In Dublin, in a place called Parnell Square, just off the bottom of O'Connell Street, stuck between the Ambassador Theatre and three sides of terraced buildings, is a small, strange public park called the Garden of Remembrance. I was never sure who it was supposed to be remembering and I prefer to leave that mystery intact rather than going on Google and finding out the shabby details of some Irish martyr or pointless war. Isn't the beauty of memorials the fact that they become more important than those they remember?

This garden is dominated by a huge cruciform pond with raised sides and blue mosaic tiles. You can walk around this cross on an equally cruciform path, and sit down on benches along the sides, to eat, or think, or remember, or whatever it was you wanted to do. Mostly, tourists and homeless people collect there.

There's a large sculpture of the Children of Lir at the head of the crucifix, raised up, overlooking the giant blue watery cross. Public monuments in Ireland tend to be of this character - mournful and full of memory, some of it real - like the Irish martyrs - and some of it imagined, like the Children of Lir. It's not so important to remember what actually happened - who said what, and what they really meant, and whether our real history matches up with the version we are taught in school. It's more important to sit in places like this, and understand how the dream of a country gets put together out of bits of myth, religious symbols, historical people who were in the right place at the right time - and the people in the present who tie it all together. The tourists snapping pictures of the giant cross. The bums sleeping on the benches. Me. You.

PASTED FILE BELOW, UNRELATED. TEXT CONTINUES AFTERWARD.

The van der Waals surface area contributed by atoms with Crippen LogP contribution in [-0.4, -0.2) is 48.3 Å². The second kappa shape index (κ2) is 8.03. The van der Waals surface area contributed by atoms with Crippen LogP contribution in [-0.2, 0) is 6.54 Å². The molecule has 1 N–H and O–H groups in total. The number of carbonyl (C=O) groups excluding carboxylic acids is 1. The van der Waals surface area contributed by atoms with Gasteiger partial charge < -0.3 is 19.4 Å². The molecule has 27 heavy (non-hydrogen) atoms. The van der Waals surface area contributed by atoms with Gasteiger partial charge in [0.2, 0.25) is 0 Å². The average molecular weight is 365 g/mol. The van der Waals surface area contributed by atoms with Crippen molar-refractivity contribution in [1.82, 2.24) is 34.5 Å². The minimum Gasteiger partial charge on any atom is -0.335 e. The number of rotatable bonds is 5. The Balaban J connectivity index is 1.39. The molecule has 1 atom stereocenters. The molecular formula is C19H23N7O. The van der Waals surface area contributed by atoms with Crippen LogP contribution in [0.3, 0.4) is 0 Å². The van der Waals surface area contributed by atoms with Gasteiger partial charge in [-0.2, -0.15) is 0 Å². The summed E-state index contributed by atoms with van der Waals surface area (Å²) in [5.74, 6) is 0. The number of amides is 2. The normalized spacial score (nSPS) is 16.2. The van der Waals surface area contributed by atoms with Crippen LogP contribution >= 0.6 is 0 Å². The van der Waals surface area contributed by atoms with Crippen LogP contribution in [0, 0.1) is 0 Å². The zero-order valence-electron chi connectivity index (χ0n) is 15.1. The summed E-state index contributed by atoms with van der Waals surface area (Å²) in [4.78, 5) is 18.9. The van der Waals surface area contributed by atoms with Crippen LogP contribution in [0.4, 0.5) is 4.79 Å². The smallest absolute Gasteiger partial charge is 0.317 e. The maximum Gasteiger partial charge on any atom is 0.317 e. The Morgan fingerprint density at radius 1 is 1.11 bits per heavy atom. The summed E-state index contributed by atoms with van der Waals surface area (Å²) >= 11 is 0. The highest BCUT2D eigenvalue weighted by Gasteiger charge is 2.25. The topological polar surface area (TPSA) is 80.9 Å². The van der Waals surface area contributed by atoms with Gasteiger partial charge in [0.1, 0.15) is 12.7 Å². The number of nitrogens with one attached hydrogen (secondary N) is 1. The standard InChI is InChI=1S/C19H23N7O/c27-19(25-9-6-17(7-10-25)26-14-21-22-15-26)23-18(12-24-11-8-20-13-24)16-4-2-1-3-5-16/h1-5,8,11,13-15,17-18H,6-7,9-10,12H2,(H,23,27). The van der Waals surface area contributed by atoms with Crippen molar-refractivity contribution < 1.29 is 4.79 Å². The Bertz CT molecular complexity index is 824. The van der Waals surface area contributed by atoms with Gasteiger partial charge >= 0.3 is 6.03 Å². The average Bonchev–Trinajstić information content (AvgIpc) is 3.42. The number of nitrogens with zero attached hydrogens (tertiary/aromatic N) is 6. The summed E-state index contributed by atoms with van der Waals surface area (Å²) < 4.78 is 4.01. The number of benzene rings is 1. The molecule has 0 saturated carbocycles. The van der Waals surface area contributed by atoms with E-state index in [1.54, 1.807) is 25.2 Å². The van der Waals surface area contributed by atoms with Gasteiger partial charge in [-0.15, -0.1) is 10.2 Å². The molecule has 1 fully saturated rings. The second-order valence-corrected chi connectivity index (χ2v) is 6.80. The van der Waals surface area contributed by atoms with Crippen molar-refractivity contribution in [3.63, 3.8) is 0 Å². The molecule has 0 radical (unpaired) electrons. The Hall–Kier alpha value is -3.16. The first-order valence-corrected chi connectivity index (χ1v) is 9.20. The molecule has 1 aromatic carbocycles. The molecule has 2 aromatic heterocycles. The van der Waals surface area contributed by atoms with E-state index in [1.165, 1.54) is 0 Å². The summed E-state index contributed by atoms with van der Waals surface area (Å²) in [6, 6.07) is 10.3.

It's all very pretty with its flowers and its neatly cut grass and its benches and statues, and the high black railings that close at dark. I used to go there for lunch when I was playing a chess tournament for 2 weeks, close by. I didn't remember anything except vague visual impressions, and I'm sure no one who was there at the same time remembers me, and when I try to remember the details of the park now, as you can see, it's all mixed in with my own life and my thoughts and imaginings, because that's what memory is like. Whoever commissioned this garden wanted people to remember some specific thing, or some specific person, but it never really seems to work like that.

Have a look:

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